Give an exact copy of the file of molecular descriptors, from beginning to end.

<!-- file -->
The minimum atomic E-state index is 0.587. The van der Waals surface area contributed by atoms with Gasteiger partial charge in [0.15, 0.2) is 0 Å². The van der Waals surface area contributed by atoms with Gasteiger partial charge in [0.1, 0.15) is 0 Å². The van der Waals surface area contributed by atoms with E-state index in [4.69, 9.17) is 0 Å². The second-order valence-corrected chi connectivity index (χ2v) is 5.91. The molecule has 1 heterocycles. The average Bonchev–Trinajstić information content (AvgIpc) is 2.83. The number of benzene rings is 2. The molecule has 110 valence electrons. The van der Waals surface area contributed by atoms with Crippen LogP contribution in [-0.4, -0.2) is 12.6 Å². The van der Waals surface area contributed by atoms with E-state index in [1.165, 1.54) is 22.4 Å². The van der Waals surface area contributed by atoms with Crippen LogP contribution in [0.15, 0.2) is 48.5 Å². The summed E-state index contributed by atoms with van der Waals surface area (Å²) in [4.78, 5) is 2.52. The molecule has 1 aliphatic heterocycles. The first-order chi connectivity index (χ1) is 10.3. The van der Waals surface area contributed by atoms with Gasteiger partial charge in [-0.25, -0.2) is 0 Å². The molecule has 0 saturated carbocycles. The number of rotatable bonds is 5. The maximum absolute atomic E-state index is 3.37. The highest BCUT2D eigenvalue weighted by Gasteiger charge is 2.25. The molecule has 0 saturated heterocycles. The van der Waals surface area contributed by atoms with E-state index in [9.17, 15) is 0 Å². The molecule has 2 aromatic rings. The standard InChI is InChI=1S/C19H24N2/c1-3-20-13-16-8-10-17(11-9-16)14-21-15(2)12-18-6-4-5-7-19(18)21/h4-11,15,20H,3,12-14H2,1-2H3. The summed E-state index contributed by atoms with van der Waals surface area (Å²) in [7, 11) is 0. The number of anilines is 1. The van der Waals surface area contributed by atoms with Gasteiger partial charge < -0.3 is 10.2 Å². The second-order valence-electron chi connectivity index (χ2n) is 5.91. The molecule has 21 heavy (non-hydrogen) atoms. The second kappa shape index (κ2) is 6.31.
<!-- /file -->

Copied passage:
The minimum atomic E-state index is 0.587. The van der Waals surface area contributed by atoms with Gasteiger partial charge in [0.15, 0.2) is 0 Å². The van der Waals surface area contributed by atoms with Gasteiger partial charge in [0.1, 0.15) is 0 Å². The van der Waals surface area contributed by atoms with E-state index in [4.69, 9.17) is 0 Å². The second-order valence-corrected chi connectivity index (χ2v) is 5.91. The molecule has 1 heterocycles. The average Bonchev–Trinajstić information content (AvgIpc) is 2.83. The number of benzene rings is 2. The molecule has 110 valence electrons. The van der Waals surface area contributed by atoms with Crippen LogP contribution in [-0.4, -0.2) is 12.6 Å². The van der Waals surface area contributed by atoms with E-state index in [1.165, 1.54) is 22.4 Å². The van der Waals surface area contributed by atoms with Crippen LogP contribution in [0.15, 0.2) is 48.5 Å². The summed E-state index contributed by atoms with van der Waals surface area (Å²) in [4.78, 5) is 2.52. The molecule has 1 aliphatic heterocycles. The first-order chi connectivity index (χ1) is 10.3. The van der Waals surface area contributed by atoms with Gasteiger partial charge in [-0.25, -0.2) is 0 Å². The molecule has 0 saturated carbocycles. The number of rotatable bonds is 5. The maximum absolute atomic E-state index is 3.37. The highest BCUT2D eigenvalue weighted by Gasteiger charge is 2.25. The molecule has 0 saturated heterocycles. The van der Waals surface area contributed by atoms with E-state index in [9.17, 15) is 0 Å². The molecule has 2 aromatic rings. The standard InChI is InChI=1S/C19H24N2/c1-3-20-13-16-8-10-17(11-9-16)14-21-15(2)12-18-6-4-5-7-19(18)21/h4-11,15,20H,3,12-14H2,1-2H3. The summed E-state index contributed by atoms with van der Waals surface area (Å²) in [7, 11) is 0. The number of anilines is 1. The van der Waals surface area contributed by atoms with Gasteiger partial charge < -0.3 is 10.2 Å². The second-order valence-electron chi connectivity index (χ2n) is 5.91. The molecule has 21 heavy (non-hydrogen) atoms. The second kappa shape index (κ2) is 6.31.